In this study, we examine metabolic and proinflammatory markers, spleen weight, and spleen histomorphometry in mice fed a HFSD and treated with either exercise or the isoflavone genistein, or both. Treatment with exercise and isoflavones have been shown to ameliorate peripheral inflammation through antioxidative actions and by reducing levels of proinflammatory cytokines [3, 9, 10]. In this study, we hypothesize that exercise and genistein treatment in mice fed a HFSD mitigates diet-induced changes in spleen weight and morphology.

Main text

Methods

Fifty female and 50 male mice of the strain C57BL6 (Jax Labs, ME, USA) were used in the study. At the age of 6 weeks, the mice were randomly divided into 5 treatment groups of 10 mice per sex. Treatment groups were assigned as follows: (1) untreated control mice, (2) mice fed a HFSD, (3) mice fed a HFSD and treated with exercise, (4) mice fed a HFSD and treated with genistein, (5) and mice fed a HFSD and treated with exercise and genistein. Treatment was administered for 12 weeks. Mice in the HFSD groups were fed pellets with 60% fat, 20% protein and 20% carbohydrate (Dyets Inc. Bethlehem, PA, USA) and given 42 g/L sugar dissolved in drinking water (55% fructose/45% sucrose). This diet induces significant visceral obesity and insulin resistance in the C57BL/6 mouse [11]. Control mice were given standard drinking water and rodent chow that contained 20.3 g protein, 66 g carbohydrate, and 5 g fat. All foods and liquids were administered ad libitum. Exercise treatment consisted of low-intensity treadmill running for 30 min/day, 5 days/week. Exercise of this duration and intensity was chosen because it has been shown to reduce insulin resistance in C57BL/6 mice with diet-induced obesity [12]. Genistein treatment was administered at 600 mg genistein/kg HFSD diet (Dyets Inc., PA, USA). We have previously found this genistein dose incorporated into diet is sufficient to produce significant increases in free genistein in plasma and to benefit bone and gut health [13, 14]. During the study, mice were housed at a temperature of 22 °C with a light/dark period of 12-h. Use of the animals was approved by the Institutional Animal Care and Use Committee at Midwestern University. The protocol of the experiment complied with the National Institutes of Health’s Guide for the Care and Use of Laboratory Animals.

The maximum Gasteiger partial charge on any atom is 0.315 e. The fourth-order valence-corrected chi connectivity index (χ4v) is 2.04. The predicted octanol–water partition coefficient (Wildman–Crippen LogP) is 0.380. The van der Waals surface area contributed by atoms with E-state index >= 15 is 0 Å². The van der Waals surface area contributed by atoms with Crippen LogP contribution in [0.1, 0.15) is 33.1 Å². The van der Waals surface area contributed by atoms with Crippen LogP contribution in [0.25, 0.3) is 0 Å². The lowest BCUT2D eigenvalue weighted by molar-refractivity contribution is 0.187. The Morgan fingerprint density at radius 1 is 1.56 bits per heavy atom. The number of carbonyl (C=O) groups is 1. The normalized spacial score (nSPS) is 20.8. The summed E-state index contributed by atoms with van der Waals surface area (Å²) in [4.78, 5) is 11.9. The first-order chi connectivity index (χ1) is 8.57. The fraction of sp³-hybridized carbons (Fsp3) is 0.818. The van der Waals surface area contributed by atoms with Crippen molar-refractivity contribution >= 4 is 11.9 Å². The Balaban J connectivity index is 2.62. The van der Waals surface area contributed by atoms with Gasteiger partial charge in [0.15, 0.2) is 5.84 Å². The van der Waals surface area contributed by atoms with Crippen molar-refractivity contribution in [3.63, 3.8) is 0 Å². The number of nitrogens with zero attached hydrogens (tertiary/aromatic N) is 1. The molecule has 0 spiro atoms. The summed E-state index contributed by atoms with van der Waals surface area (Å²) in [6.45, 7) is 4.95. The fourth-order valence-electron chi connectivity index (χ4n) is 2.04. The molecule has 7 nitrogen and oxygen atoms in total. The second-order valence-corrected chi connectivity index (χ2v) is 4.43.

Following sacrifice at an age of 4 months, spleens were harvested, weighed, and embedded in paraffin blocks. Spleens were then sectioned longitudinally in the midline at 5 μm thickness and stained with hematoxylin and eosin (H&E) for histological evaluation under light microscopy. ImageJ (v1.6, NIH) was used to measure the area of the spleen and the ratio of white to red pulp, calculated as [(red pulp area − white pulp area)/white pulp area]. Enlargement of one or both of these splenic regions may indicate dysfunction. Plasma was collected for measurement of glucose (Autokit, Wako Diagnostics, Richmond, VA, USA), insulin, and IL-6 (Milliplex Assay, Millipore, Billerica, MA, USA) following the manufacturers’ instructions. Two-way ANOVA was used to test for differences among the treatment groups and between females and males. Significance was set at P < 0.05. Statistical analyses were conducted using SPSS Statistics 25 software (IBM, USA).